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    Proper 10-bit 100mhz parallel ADC interface

    So as said, I've got a 10-bit parallel ADC which I want to run at 100mhz and I want to bring the samples properly back into a the FPGAs 100mhz clock domain (clk100). The FPGA sends a 100mhz output clock to the ADC and it sends back 10-bit samples and a return clock. The output clock is clk100 or derived from it.

    So I'm synchronizing multi-bit data samples between clock domains that are identical in frequency. There is going to be a new sample every single clock and the data is used in a real-time feedback loop where low latency is desirable.

    This isn't rocket science and I'm generally aware of domain crossing techniques but am looking for other opinions on the best choice for this particular application.

    Its also theoretically possible to tune the phase (one way or another) of the output clock to guarantee that the return data can be sampled by my main 100mhz clock, although I've initially ruled this out as unwise for a 100mhz bus with only 10ns to work with.

    Thoughts?

    •   Alt7th July 2017, 01:55

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    Re: Proper 10-bit 100mhz parallel ADC interface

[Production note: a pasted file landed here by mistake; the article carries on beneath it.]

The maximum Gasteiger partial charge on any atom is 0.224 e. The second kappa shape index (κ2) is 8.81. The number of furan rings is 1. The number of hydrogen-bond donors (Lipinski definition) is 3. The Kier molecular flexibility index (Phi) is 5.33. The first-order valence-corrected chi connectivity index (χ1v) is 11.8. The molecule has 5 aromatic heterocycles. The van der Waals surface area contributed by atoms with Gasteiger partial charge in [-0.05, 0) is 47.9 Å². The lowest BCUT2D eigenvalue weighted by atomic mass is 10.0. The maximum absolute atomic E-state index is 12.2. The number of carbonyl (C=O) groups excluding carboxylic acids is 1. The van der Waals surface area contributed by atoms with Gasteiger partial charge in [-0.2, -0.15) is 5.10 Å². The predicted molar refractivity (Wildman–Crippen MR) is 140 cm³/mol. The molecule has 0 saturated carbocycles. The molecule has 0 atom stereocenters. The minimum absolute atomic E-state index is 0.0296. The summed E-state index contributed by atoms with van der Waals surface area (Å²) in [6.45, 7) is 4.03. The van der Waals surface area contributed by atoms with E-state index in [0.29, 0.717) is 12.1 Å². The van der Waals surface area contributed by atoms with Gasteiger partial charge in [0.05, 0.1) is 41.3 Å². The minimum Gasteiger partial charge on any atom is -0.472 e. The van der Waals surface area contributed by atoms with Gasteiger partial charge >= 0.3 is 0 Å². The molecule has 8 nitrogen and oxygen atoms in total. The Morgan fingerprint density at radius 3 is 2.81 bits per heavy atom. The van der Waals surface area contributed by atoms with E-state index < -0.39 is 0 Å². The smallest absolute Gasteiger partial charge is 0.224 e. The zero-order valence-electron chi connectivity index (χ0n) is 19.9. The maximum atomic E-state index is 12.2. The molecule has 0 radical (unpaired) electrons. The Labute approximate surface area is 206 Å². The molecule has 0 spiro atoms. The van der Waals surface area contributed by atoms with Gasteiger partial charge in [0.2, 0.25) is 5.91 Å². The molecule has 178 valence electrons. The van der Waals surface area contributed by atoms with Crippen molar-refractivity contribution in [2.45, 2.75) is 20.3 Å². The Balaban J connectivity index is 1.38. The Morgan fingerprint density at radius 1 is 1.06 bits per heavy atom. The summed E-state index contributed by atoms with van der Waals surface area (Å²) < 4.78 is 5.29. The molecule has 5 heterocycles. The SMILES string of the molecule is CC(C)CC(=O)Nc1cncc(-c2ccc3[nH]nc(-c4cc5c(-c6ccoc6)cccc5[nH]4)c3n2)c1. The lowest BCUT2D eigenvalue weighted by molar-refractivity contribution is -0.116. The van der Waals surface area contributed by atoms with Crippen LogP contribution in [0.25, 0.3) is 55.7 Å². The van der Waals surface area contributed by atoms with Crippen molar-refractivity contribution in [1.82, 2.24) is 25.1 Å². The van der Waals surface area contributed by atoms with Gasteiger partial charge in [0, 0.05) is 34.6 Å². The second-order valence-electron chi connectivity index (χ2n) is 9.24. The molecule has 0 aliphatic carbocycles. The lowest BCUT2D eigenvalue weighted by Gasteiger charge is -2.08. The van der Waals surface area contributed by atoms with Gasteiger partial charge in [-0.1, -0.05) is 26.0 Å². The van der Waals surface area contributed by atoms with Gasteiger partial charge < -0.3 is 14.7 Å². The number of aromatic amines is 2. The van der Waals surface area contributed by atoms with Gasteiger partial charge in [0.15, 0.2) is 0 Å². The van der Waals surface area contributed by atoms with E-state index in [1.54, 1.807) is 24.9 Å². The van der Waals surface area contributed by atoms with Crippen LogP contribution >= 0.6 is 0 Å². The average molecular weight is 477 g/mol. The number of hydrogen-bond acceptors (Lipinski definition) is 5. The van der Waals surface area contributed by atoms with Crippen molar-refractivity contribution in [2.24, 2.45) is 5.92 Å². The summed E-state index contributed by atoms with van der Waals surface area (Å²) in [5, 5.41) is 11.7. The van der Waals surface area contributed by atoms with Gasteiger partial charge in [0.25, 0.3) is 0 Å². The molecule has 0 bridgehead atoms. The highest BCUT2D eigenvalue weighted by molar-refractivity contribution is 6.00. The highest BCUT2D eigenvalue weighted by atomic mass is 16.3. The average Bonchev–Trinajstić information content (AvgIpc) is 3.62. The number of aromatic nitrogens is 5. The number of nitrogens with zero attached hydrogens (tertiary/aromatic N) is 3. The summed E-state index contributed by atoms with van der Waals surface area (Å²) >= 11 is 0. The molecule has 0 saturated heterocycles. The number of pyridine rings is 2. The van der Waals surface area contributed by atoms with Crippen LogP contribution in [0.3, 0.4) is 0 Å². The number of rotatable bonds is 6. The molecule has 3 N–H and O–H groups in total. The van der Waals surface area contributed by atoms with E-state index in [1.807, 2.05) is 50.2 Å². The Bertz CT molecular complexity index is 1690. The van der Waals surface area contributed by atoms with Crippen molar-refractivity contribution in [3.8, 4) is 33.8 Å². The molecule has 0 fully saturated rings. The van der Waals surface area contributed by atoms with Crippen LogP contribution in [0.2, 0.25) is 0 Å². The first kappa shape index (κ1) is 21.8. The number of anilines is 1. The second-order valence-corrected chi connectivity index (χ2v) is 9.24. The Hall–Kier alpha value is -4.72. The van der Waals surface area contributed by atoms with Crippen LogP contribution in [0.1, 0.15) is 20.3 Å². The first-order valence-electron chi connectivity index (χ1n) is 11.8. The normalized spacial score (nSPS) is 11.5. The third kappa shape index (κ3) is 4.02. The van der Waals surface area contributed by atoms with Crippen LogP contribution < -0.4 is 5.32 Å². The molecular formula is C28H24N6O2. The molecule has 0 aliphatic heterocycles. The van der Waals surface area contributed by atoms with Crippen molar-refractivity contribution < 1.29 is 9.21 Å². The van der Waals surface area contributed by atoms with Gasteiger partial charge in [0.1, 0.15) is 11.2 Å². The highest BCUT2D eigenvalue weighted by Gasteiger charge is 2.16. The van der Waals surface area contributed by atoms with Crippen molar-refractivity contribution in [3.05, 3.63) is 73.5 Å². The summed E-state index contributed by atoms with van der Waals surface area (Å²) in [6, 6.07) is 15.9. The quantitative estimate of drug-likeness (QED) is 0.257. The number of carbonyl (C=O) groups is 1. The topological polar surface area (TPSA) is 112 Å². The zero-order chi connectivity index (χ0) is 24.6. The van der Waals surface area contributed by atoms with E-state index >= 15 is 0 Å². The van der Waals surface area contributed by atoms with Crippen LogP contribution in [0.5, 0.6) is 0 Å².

Quote Originally Posted by asdf44 View Post
    So as said, I've got a 10-bit parallel ADC which I want to run at 100mhz and I want to bring the samples properly back into a the FPGAs 100mhz clock domain (clk100). The FPGA sends a 100mhz output clock to the ADC and it sends back 10-bit samples and a return clock. The output clock is clk100 or derived from it.
    run everything on the clk100 (ADC return clock) instead of your 100MHz output to ADC clock. That will probably be the easiest way to avoid clock domain crossings, that is as long as the ADC always generates an output clock (you didn't give an ADC part number or anything).

    Quote Originally Posted by asdf44
    So I'm synchronizing multi-bit data samples between clock domains that are identical in frequency. There is going to be a new sample every single clock and the data is used in a real-time feedback loop where low latency is desirable.
    not a very well defined requirement, what is "low" latency 1 clock 10 clocks? 0 clocks? What is the actual requirement?

    Quote Originally Posted by asdf44
    This isn't rocket science and I'm generally aware of domain crossing techniques but am looking for other opinions on the best choice for this particular application.
    well you could just add an asynchronous shallow FIFO or register file. and start the reading of the FIFO with hysteresis say don't start reading from empty until there are 2 samples in the FIFO. Once you start reading there will never be less than 1 sample in the FIFO/register_file.

    Quote Originally Posted by asdf44
    Its also theoretically possible to tune the phase (one way or another) of the output clock to guarantee that the return data can be sampled by my main 100mhz clock, although I've initially ruled this out as unwise for a 100mhz bus with only 10ns to work with.

    Thoughts?
    Another option is to add a training mode to attempt to align the clock phases on the fly periodically to account for any drift due to thermal, voltage, and process (between units) differences.



    •   Alt7th July 2017, 02:54